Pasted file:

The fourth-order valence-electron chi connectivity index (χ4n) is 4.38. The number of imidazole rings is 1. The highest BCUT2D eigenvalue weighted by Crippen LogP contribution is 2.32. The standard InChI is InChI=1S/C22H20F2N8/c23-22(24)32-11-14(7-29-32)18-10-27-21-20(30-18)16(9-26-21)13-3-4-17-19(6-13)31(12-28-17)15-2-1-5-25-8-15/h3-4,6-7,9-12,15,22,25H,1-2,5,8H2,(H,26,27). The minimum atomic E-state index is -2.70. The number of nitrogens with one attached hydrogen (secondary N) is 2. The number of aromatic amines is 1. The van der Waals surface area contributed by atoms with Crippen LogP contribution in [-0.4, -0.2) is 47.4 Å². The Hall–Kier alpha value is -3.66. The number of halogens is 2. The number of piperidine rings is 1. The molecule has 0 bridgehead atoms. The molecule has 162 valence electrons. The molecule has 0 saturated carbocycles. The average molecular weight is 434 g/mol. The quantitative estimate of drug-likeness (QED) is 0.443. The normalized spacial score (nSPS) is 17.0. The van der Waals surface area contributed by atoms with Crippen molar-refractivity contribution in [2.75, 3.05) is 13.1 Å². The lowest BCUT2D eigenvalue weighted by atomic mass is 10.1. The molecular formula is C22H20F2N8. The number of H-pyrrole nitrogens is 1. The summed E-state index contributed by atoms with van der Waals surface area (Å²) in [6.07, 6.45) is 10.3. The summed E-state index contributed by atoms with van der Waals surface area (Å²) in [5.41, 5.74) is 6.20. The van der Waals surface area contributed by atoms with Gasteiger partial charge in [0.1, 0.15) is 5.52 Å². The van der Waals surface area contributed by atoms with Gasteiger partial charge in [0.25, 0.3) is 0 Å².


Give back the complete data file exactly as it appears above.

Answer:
The fourth-order valence-electron chi connectivity index (χ4n) is 4.38. The number of imidazole rings is 1. The highest BCUT2D eigenvalue weighted by Crippen LogP contribution is 2.32. The standard InChI is InChI=1S/C22H20F2N8/c23-22(24)32-11-14(7-29-32)18-10-27-21-20(30-18)16(9-26-21)13-3-4-17-19(6-13)31(12-28-17)15-2-1-5-25-8-15/h3-4,6-7,9-12,15,22,25H,1-2,5,8H2,(H,26,27). The minimum atomic E-state index is -2.70. The number of nitrogens with one attached hydrogen (secondary N) is 2. The number of aromatic amines is 1. The van der Waals surface area contributed by atoms with Crippen LogP contribution in [-0.4, -0.2) is 47.4 Å². The Hall–Kier alpha value is -3.66. The number of halogens is 2. The number of piperidine rings is 1. The molecule has 0 bridgehead atoms. The molecule has 162 valence electrons. The molecule has 0 saturated carbocycles. The average molecular weight is 434 g/mol. The quantitative estimate of drug-likeness (QED) is 0.443. The normalized spacial score (nSPS) is 17.0. The van der Waals surface area contributed by atoms with Crippen molar-refractivity contribution in [2.75, 3.05) is 13.1 Å². The lowest BCUT2D eigenvalue weighted by atomic mass is 10.1. The molecular formula is C22H20F2N8. The number of H-pyrrole nitrogens is 1. The summed E-state index contributed by atoms with van der Waals surface area (Å²) in [6.07, 6.45) is 10.3. The summed E-state index contributed by atoms with van der Waals surface area (Å²) in [5.41, 5.74) is 6.20. The van der Waals surface area contributed by atoms with Gasteiger partial charge in [0.1, 0.15) is 5.52 Å². The van der Waals surface area contributed by atoms with Gasteiger partial charge in [0.25, 0.3) is 0 Å².